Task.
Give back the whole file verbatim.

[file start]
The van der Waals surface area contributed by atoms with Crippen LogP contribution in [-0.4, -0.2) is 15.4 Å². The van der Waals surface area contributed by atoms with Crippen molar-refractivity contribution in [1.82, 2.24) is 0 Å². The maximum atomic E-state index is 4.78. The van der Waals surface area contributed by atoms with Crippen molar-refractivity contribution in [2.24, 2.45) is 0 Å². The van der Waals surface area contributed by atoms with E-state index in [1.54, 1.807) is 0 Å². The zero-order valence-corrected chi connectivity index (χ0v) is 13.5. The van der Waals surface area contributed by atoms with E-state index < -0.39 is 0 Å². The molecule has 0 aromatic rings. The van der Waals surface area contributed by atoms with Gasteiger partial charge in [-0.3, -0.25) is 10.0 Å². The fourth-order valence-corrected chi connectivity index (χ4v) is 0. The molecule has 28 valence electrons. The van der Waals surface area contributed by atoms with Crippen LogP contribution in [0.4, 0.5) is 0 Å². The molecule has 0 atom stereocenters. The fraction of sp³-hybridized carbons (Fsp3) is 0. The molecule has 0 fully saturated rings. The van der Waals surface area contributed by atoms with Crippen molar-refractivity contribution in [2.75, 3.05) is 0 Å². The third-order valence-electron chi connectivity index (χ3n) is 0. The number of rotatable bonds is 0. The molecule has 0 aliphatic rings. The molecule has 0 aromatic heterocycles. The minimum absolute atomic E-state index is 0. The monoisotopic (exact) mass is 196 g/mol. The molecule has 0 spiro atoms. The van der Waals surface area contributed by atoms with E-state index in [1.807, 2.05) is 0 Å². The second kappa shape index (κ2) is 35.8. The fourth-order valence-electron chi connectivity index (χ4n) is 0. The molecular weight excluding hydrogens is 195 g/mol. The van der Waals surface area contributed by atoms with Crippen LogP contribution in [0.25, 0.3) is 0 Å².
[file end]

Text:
The van der Waals surface area contributed by atoms with Crippen LogP contribution in [-0.4, -0.2) is 15.4 Å². The van der Waals surface area contributed by atoms with Crippen molar-refractivity contribution in [1.82, 2.24) is 0 Å². The maximum atomic E-state index is 4.78. The van der Waals surface area contributed by atoms with Crippen molar-refractivity contribution in [2.24, 2.45) is 0 Å². The van der Waals surface area contributed by atoms with E-state index in [1.54, 1.807) is 0 Å². The zero-order valence-corrected chi connectivity index (χ0v) is 13.5. The van der Waals surface area contributed by atoms with E-state index < -0.39 is 0 Å². The molecule has 0 aromatic rings. The van der Waals surface area contributed by atoms with Gasteiger partial charge in [-0.3, -0.25) is 10.0 Å². The fourth-order valence-corrected chi connectivity index (χ4v) is 0. The molecule has 28 valence electrons. The van der Waals surface area contributed by atoms with Crippen LogP contribution in [0.4, 0.5) is 0 Å². The molecule has 0 atom stereocenters. The fraction of sp³-hybridized carbons (Fsp3) is 0. The molecule has 0 fully saturated rings. The van der Waals surface area contributed by atoms with Crippen molar-refractivity contribution in [2.75, 3.05) is 0 Å². The third-order valence-electron chi connectivity index (χ3n) is 0. The number of rotatable bonds is 0. The molecule has 0 aliphatic rings. The molecule has 0 aromatic heterocycles. The minimum absolute atomic E-state index is 0. The monoisotopic (exact) mass is 196 g/mol. The molecule has 0 spiro atoms. The van der Waals surface area contributed by atoms with E-state index in [1.807, 2.05) is 0 Å². The second kappa shape index (κ2) is 35.8. The fourth-order valence-electron chi connectivity index (χ4n) is 0. The molecular weight excluding hydrogens is 195 g/mol. The van der Waals surface area contributed by atoms with Crippen LogP contribution in [0.25, 0.3) is 0 Å².